Read canyons of light reviews, rating & opinions:Check all canyons of light reviews below or publish your opinion.
100 Reviews Found
"Return to Spiritlands" is a amazing CD. So great, in fact, that it has, apparently, been re-released under a fresh title: "Ancient Canyons." If you already have "Return" -- you don't need this CD. If you don't have "Return" -- you do need this CD. Admittedly, some of it is a small synth-heavy for me, but the overall excellence and sophistication of sound is worth the flirtation with newage.
OK, the second chop alone, "Night on Hoskininni Plateau", is worth the of admission for this CD. My guess is that you will search this chop appearing over and over again on compilation CDs of the best of Native American melody in the near future. Have a listen to that one, and if it interests you, then I can assure you that you will have fun the rest of the CD as well. John Huling creates really fine Native American flute music, but it is not generally of the "solo flute with environmental sounds" category. Mr. Huling takes full advantage of other instrumentation to highlight the flute, especially making wise use of percussion instruments to complement the quality of the woodwind sounds. This CD, I believe, is the best of his efforts, like a fine flute, he is aging well with time. Give this CD a try, especially if you have fun contemporary, Native-inspired music.
There are people saying the android game crashes at lvl 21 tropical but I have had 0 problems with this game. That being said this is the single best puzzle android game I've ever played. Amazing graphics amazing creative video test so far no repetitive levels.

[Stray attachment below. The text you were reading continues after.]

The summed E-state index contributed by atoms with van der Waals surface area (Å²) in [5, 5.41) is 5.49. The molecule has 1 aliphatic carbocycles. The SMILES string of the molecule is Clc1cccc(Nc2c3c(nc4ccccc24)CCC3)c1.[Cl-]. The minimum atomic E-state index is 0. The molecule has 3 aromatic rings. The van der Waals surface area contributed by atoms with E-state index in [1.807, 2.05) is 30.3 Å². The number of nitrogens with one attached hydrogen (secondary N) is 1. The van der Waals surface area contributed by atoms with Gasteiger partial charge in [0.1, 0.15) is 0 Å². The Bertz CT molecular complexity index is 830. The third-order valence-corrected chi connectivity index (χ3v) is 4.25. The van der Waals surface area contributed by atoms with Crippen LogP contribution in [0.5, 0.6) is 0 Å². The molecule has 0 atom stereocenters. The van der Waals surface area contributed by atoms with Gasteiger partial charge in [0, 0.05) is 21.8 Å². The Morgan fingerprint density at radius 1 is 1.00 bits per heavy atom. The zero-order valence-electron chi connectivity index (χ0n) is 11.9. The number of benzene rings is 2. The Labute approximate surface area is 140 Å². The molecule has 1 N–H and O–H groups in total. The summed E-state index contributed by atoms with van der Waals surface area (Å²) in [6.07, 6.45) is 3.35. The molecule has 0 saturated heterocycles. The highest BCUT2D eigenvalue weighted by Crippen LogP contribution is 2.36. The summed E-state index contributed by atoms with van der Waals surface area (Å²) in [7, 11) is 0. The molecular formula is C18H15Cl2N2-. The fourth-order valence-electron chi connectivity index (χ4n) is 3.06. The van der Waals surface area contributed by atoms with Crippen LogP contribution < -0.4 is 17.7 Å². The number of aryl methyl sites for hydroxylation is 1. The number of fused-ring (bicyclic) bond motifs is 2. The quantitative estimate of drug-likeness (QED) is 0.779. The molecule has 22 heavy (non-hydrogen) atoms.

I recently visited the Heard Museum in Phoenix, Arizona, and spent several hours viewing latest to 1000+ year old Indian artifacts. I stopped by the bonus on my method out and there I sampled a score of various CD's from several various artists, none of which I was familiar with. Upon sampling John Huling's 'Ancient Canyons' I knew I wanted this CD. I was immediately able to interpret the sound of coyotes in the faroff distance as the faroff past calling and yipping at us and perhaps teasing us a bit. John Huling is able to create his flute give voice to ancient peoples calling across the gulf of time. The CD's mournful, layered melody and masterful flute caused me to imagine the ancient past. The CD is synthesized and new-agey, and I'm not, but I still enjoyed the experience. I found it to be relaxing, yet haunting, possessing a certain tension and to be somehow a small unsettling. I can't speak to Mr. Huling's intent, but I was caused to consider that this too shall pass.
This is a terrific concept, but I found the text to be somewhat superficial. The book does begin with a rather amazing Geology 101" e photos are excellent. I hesitate to call them photography because most of them were made by layering "different digital processes" says the text. 100 features are covered, so most are short. Each has a brief "flight pattern," with suggestions for how to view the feature from the air--not how to look at it but where to fly to see it, sometimes not so easy.I was struck by several of them. The St. Anthony sand dunes in Idaho are intriguing. The White Sands in Fresh Mexico are the biggest gypsum sand field in the world. The Devil's Turret in Wyoming rises 1,200 feet up from the plain, And the section on the Yellowstone caldera is excellent,Much of the coverage is in the American West, but the book also contains such features as the Florida Keys, the Everglades, and the Finger Lakes. Features from Mexico and Canada are 's a quick read, and thetet seems to me to be to be a small superficial. But it's informative and does capture the wonderful diversity of North American geology